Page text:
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Sunday, December 23, 2012
Where There Is A Will, There Is A Way
His remarkable story - in and out of the water - is one of courage and a fire within his soul supported by his family and friends.
After young Will Penn experienced a significant brain hemorrhage and stroke, he had immediate craniotomy surgery. The doctors removed part of his skull in an attempt to relieve the pressure on his brain due to the swelling.
His skull that the doctors removed was placed temporarily under his ribs until they replaced it 6½ weeks later with crainoplasty surgery.
After his initial surgery, Will was put into a medically-induced coma for 2 weeks to give him the best chance to heal. After being in intensive care for two weeks, he started rehabilitation to stabilize his brain injury and to begin re-learning all activities of daily life. With hard work and patience, he graduated from a wheel chair to a cane to being able to walk on his own and begin school after several months. With 10 therapy sessions each week, he has begun to regain the physical left side impairment and cognitive functions he lost due to the hemorrhage.
"Will has progressed to throwing a ball and even swimming," said Melgaard his swimming coach. "Will and I have been swimming for several months now, beginning with small movements, range of motion exercises, and walking in the water. We progressed to Toy Soldiers; the pain on Will’s face is an expression of desire to overcome the challenge. We are now completing lap after lap of traditional freestyle. Will can now use both arms and kick to propel him across the pool. It is truly amazing what he has been able to accomplish in such short time."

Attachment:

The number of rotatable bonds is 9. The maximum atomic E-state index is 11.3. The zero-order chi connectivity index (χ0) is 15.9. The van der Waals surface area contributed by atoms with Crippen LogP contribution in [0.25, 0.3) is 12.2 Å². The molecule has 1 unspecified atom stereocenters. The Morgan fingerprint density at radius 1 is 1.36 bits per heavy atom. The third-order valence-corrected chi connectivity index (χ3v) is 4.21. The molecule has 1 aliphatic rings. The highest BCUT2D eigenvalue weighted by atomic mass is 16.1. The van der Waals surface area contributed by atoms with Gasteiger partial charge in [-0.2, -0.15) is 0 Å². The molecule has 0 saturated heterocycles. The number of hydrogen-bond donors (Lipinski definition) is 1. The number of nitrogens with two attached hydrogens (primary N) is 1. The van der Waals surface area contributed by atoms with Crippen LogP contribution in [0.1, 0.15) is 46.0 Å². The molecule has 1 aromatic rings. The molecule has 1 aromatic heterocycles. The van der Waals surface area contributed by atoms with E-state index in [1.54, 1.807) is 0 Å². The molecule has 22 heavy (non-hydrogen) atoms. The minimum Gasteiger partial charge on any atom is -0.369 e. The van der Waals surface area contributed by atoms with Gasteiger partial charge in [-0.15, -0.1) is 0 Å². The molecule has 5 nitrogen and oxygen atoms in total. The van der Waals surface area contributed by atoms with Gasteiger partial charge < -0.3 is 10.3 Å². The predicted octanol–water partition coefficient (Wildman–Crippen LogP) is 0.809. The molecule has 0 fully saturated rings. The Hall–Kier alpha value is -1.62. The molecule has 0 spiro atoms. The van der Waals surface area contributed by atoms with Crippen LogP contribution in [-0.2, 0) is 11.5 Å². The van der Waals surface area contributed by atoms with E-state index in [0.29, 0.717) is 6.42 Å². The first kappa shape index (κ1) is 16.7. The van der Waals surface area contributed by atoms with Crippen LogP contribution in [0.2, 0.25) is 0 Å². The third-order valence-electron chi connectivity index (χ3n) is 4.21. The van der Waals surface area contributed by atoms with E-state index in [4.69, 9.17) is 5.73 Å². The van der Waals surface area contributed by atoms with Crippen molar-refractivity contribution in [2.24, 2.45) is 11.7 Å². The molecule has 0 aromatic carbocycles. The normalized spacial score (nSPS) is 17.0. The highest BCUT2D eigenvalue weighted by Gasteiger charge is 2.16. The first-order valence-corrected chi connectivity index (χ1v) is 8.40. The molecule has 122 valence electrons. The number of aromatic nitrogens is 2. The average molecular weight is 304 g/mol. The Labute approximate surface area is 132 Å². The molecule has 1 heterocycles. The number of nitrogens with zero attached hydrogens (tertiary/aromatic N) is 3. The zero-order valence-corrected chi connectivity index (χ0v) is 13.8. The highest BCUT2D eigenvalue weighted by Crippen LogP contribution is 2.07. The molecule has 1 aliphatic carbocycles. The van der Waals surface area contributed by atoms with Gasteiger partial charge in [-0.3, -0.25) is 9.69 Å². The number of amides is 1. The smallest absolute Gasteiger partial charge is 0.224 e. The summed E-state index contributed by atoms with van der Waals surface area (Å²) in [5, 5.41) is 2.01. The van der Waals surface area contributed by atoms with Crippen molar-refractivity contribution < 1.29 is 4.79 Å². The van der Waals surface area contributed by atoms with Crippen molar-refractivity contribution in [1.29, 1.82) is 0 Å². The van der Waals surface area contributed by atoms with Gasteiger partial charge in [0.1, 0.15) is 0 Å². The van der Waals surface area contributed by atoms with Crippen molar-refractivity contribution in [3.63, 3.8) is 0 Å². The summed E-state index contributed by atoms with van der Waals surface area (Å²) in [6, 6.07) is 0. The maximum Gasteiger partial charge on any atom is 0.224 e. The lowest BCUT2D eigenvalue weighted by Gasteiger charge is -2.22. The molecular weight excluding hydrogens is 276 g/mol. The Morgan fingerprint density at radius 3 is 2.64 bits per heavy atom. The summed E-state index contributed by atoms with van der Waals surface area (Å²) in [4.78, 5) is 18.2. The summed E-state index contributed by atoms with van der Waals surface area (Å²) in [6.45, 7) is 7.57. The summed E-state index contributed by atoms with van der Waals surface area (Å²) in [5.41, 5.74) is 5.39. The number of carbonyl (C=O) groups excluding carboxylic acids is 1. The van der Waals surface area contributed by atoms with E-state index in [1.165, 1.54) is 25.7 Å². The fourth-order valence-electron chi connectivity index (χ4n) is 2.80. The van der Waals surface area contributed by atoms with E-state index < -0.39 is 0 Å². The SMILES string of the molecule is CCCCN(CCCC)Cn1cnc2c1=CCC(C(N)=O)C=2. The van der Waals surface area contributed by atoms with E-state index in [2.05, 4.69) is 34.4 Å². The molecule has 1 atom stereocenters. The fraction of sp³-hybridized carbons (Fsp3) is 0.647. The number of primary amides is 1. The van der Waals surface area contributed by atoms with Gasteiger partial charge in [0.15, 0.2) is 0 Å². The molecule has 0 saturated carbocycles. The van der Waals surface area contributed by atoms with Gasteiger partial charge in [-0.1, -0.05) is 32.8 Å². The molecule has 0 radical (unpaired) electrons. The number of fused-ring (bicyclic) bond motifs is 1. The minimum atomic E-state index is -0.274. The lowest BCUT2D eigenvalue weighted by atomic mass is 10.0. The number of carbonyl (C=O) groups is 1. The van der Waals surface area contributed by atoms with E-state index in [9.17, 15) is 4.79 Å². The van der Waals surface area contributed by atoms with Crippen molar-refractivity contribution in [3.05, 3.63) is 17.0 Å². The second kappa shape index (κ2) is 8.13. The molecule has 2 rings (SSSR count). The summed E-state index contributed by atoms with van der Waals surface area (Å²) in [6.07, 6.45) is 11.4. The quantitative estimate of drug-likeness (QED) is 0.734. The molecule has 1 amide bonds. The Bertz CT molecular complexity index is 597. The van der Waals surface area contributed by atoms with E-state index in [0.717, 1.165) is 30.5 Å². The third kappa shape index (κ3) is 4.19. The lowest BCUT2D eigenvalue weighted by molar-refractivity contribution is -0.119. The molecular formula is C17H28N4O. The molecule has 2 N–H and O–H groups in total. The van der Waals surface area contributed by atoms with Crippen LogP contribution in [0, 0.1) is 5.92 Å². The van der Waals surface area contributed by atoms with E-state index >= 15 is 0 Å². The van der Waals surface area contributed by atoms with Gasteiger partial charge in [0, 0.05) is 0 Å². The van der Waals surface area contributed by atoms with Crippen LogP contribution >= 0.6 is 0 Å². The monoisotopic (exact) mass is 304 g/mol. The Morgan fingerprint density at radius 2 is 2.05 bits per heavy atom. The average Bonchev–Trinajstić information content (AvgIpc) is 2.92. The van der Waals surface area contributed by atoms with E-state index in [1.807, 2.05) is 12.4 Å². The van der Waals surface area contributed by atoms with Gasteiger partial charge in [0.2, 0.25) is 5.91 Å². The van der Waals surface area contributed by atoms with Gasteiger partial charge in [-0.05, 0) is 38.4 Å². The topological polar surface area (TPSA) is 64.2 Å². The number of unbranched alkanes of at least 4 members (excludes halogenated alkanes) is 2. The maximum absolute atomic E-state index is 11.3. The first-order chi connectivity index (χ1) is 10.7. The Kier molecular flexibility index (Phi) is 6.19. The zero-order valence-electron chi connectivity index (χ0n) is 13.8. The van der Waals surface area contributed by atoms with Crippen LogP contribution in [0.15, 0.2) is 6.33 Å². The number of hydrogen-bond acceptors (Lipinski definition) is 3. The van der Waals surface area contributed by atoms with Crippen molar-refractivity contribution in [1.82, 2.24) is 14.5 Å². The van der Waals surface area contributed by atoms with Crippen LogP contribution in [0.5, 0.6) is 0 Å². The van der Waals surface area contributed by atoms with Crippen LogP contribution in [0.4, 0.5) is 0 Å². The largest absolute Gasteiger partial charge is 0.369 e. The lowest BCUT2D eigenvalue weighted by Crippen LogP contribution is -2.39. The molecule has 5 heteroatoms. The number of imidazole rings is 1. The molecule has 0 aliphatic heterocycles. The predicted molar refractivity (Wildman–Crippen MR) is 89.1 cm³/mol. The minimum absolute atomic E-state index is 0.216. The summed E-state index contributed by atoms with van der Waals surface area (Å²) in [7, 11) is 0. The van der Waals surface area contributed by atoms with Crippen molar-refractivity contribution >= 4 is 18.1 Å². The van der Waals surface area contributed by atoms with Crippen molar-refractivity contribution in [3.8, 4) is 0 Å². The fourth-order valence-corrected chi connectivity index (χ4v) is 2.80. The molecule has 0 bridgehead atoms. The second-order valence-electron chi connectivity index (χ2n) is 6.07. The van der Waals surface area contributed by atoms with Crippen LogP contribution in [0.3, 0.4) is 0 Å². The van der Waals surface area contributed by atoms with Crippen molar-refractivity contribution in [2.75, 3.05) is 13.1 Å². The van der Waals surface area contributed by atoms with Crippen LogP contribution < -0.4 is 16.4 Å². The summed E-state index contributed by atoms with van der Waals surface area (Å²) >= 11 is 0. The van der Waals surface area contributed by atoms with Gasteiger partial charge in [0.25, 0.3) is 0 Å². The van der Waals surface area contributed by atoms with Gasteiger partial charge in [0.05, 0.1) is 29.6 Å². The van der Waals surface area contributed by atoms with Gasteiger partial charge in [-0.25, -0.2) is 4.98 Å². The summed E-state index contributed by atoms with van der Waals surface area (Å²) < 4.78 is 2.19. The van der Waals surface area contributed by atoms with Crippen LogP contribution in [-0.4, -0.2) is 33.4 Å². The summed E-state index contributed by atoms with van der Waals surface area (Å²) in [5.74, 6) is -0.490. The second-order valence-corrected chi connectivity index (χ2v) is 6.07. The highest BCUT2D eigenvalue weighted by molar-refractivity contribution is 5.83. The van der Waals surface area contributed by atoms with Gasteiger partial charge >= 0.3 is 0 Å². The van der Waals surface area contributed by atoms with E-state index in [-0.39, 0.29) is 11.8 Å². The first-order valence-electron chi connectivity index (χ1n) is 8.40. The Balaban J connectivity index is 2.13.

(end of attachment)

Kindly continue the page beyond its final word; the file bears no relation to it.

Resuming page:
Those around Will are constantly surprised and inspired by his desire to turn back the clock. He can walk on his own now, but his gait is still uneven. He wants to run more than anything. "I have told him that the first place he will "run," will be in the water. He is an inspiration to all of us, often giving me chills," explains his mother Jennifer. "He chases me and his brother in the water now after our training sessions; becoming more and more agile and comfortable with his movements in and out of the water. His heartfelt joy and courageous effort brings a smile to us all, coming from genuine happiness. His journey has been slow and steady, like the open water race of life, sometimes hitting choppy waters and other times calm, but you forge on towards the prize. The prize in this case, is life."
His mother Jennifer, his physical therapists, and Coach Melgaard continue to work on the dynamo. "His hamstring is getting much stronger, but it is still difficult to fully coordinate. We're working on strengthening his abductor too. His muscle strength is returning to his shoulder and his elbow. He can only move his wrist ever so slightly. All resistance exercises for his arm are great. As he is cleared to do weight bearing exercises, I have a small set of hand paddles that he uses. In the water, Will has used ankle weights as well to encourage him bearing weight in the water on his left leg. All activities that engages both his arms gets his brain working to recover the pathways to the left." Will is a miracle that continues to unfold, both in the water and out.
For more information and updates about Will's recovery, visit here.
Copyright © 2012 by Open Water Source
Open Water Swimming Magazine
Open Water Swimming MagazineThe Open Water Swimming Magazine is the monthly magazine entirely focused on open water swimming heroes and heroines of every age, ability, and background. Published by the World Open Water Swimming Association, the Open Water Swimming Magazine is a free benefit to WOWSA members.
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An Almanac for Open Water SwimmingAn almanac is essentially a body of knowledge which is so complete that it enables people in different fields to make predictions about the future of their respective industries.
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